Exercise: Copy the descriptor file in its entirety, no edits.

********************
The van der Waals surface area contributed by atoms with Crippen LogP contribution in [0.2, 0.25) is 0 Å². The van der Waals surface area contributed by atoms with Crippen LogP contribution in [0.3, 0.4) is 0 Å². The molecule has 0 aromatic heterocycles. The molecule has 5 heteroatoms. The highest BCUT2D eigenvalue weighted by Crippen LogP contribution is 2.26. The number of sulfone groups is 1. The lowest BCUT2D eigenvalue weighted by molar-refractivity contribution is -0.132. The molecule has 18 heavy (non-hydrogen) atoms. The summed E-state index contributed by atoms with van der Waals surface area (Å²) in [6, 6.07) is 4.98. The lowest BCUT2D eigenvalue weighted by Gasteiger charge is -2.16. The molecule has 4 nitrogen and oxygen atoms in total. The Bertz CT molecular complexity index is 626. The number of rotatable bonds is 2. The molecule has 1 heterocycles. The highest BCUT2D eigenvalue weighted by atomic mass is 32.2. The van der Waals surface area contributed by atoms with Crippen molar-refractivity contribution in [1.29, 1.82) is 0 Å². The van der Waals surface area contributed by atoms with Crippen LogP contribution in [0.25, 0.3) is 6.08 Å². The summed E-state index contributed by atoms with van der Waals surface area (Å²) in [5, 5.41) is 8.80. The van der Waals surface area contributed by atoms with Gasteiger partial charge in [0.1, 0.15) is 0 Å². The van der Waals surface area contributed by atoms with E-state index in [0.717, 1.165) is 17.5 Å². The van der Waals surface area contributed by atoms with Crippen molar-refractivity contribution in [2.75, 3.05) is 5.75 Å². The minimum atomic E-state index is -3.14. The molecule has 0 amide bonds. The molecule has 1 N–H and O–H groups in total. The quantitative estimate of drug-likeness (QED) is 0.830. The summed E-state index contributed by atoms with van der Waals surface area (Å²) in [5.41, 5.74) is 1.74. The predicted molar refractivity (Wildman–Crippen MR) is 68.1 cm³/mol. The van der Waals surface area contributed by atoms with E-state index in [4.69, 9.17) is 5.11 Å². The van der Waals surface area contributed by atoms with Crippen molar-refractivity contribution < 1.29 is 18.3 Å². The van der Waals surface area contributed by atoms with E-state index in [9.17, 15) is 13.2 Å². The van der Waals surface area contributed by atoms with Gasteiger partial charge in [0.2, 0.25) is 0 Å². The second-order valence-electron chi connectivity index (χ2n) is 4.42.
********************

The van der Waals surface area contributed by atoms with Crippen LogP contribution in [0.2, 0.25) is 0 Å². The van der Waals surface area contributed by atoms with Crippen LogP contribution in [0.3, 0.4) is 0 Å². The molecule has 0 aromatic heterocycles. The molecule has 5 heteroatoms. The highest BCUT2D eigenvalue weighted by Crippen LogP contribution is 2.26. The number of sulfone groups is 1. The lowest BCUT2D eigenvalue weighted by molar-refractivity contribution is -0.132. The molecule has 18 heavy (non-hydrogen) atoms. The summed E-state index contributed by atoms with van der Waals surface area (Å²) in [6, 6.07) is 4.98. The lowest BCUT2D eigenvalue weighted by Gasteiger charge is -2.16. The molecule has 4 nitrogen and oxygen atoms in total. The Bertz CT molecular complexity index is 626. The number of rotatable bonds is 2. The molecule has 1 heterocycles. The highest BCUT2D eigenvalue weighted by atomic mass is 32.2. The van der Waals surface area contributed by atoms with Crippen molar-refractivity contribution in [1.29, 1.82) is 0 Å². The van der Waals surface area contributed by atoms with Crippen LogP contribution in [0.25, 0.3) is 6.08 Å². The summed E-state index contributed by atoms with van der Waals surface area (Å²) in [5, 5.41) is 8.80. The van der Waals surface area contributed by atoms with Gasteiger partial charge in [0.1, 0.15) is 0 Å². The van der Waals surface area contributed by atoms with E-state index in [0.717, 1.165) is 17.5 Å². The van der Waals surface area contributed by atoms with Crippen molar-refractivity contribution in [2.75, 3.05) is 5.75 Å². The minimum atomic E-state index is -3.14. The molecule has 0 amide bonds. The molecule has 1 N–H and O–H groups in total. The quantitative estimate of drug-likeness (QED) is 0.830. The summed E-state index contributed by atoms with van der Waals surface area (Å²) in [5.41, 5.74) is 1.74. The predicted molar refractivity (Wildman–Crippen MR) is 68.1 cm³/mol. The van der Waals surface area contributed by atoms with E-state index in [4.69, 9.17) is 5.11 Å². The van der Waals surface area contributed by atoms with Crippen molar-refractivity contribution < 1.29 is 18.3 Å². The van der Waals surface area contributed by atoms with E-state index in [9.17, 15) is 13.2 Å². The van der Waals surface area contributed by atoms with Gasteiger partial charge in [0.2, 0.25) is 0 Å². The second-order valence-electron chi connectivity index (χ2n) is 4.42.